All About Multiple Sclerosis

More MS news articles for June 2003

Type I IFNs differentially modulate IL-12p70 production by human dendritic cells depending on the maturation status of the cells and counteract IFN-gamma-mediated signaling

http://www.ncbi.nlm.nih.gov/entrez/query.fcgi?cmd=Retrieve&db=PubMed&list_uids=12804530&dopt=Abstract

Clin Immunol. 2003 Jun;107(3):170-7
Heystek HC, den Drijver B, Kapsenberg ML, van Lier RA, de Jong EC.
Department of Cell Biology and Histology, Academic Medical Center of the University of Amsterdam, Amsterdam, The Netherlands

Type I IFNs (IFNalpha/beta) are approved for the treatment of a variety of diseases, including the autoimmune disease multiple sclerosis (MS).

The proinflammatory cytokines IL-12 and IFN-gamma have been proposed to contribute to the pathogenesis of MS.

Since dendritic cells (DCs) are recognized as major producers of IL-12p70 and promote the development of IFN-gamma-producing Th1 cells, we investigated the direct effect of IFNalpha/beta on monocyte-derived DCs at different stages of development.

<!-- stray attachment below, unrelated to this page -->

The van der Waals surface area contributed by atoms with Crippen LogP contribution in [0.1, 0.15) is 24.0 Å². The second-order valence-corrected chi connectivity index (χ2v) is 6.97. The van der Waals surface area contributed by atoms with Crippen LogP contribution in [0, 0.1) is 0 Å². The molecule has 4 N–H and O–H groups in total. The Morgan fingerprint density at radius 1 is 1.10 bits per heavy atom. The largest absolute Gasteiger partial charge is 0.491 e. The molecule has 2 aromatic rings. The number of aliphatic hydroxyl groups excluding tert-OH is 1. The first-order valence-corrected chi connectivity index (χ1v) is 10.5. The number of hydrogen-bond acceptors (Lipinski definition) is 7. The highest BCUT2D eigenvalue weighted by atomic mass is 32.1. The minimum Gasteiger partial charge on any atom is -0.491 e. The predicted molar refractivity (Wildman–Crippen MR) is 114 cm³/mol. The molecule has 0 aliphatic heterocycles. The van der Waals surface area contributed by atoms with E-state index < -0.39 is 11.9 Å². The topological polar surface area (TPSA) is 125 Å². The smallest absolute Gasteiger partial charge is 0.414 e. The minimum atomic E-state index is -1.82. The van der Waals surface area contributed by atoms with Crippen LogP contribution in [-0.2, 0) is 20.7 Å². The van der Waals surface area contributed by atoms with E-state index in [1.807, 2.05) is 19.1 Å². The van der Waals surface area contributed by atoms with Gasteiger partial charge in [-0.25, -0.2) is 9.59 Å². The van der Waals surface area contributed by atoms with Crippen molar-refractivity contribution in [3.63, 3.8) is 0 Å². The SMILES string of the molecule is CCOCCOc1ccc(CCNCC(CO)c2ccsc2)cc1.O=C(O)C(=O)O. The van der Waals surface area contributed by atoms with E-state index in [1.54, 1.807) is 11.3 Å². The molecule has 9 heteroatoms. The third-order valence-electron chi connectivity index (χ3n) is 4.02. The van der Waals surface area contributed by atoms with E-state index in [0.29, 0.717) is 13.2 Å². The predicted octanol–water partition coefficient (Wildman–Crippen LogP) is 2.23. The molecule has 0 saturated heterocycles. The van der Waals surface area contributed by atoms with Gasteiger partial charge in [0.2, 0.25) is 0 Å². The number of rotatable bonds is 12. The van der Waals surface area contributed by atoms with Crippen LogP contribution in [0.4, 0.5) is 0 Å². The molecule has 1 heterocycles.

We demonstrate that IFNalpha/beta enhance IL-12p70 production by immature DCs but inhibit IL-12p70 production by mature DCs.

Importantly, IFNalpha/beta strongly counteracted the IL-12-enhancing effect of IFN-gamma on DCs irrespective of their maturation status.

Exposure of DCs to IFNalpha/beta during maturation does not affect their maturation or cytokine profile upon CD40 ligation.

The differential modulatory effect of IFNalpha/beta on the IL-12-producing capacity of DCs and their cross-regulatory effect on IFN-gamma may reduce inflammatory processes and therefore be therapeutically effective in MS.